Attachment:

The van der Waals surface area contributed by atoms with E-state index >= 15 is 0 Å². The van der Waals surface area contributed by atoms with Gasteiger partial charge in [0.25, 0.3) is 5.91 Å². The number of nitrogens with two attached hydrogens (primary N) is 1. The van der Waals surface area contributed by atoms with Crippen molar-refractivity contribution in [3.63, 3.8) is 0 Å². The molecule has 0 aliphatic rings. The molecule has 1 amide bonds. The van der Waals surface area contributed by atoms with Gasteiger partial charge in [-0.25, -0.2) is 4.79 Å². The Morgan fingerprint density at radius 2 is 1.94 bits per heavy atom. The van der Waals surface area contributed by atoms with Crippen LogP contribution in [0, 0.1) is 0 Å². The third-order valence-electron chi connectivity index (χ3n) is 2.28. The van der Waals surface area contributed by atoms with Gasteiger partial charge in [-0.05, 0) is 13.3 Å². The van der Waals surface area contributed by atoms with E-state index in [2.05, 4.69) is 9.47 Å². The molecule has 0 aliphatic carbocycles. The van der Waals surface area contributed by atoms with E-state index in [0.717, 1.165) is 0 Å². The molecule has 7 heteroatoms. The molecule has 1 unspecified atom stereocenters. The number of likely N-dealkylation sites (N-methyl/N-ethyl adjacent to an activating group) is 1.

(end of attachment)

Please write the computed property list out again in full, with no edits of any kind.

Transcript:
The van der Waals surface area contributed by atoms with E-state index >= 15 is 0 Å². The van der Waals surface area contributed by atoms with Gasteiger partial charge in [0.25, 0.3) is 5.91 Å². The number of nitrogens with two attached hydrogens (primary N) is 1. The van der Waals surface area contributed by atoms with Crippen molar-refractivity contribution in [3.63, 3.8) is 0 Å². The molecule has 0 aliphatic rings. The molecule has 1 amide bonds. The van der Waals surface area contributed by atoms with Gasteiger partial charge in [-0.25, -0.2) is 4.79 Å². The Morgan fingerprint density at radius 2 is 1.94 bits per heavy atom. The van der Waals surface area contributed by atoms with Crippen LogP contribution in [0, 0.1) is 0 Å². The third-order valence-electron chi connectivity index (χ3n) is 2.28. The van der Waals surface area contributed by atoms with Gasteiger partial charge in [-0.05, 0) is 13.3 Å². The van der Waals surface area contributed by atoms with E-state index in [2.05, 4.69) is 9.47 Å². The molecule has 0 aliphatic carbocycles. The van der Waals surface area contributed by atoms with E-state index in [0.717, 1.165) is 0 Å². The molecule has 7 heteroatoms. The molecule has 1 unspecified atom stereocenters. The number of likely N-dealkylation sites (N-methyl/N-ethyl adjacent to an activating group) is 1.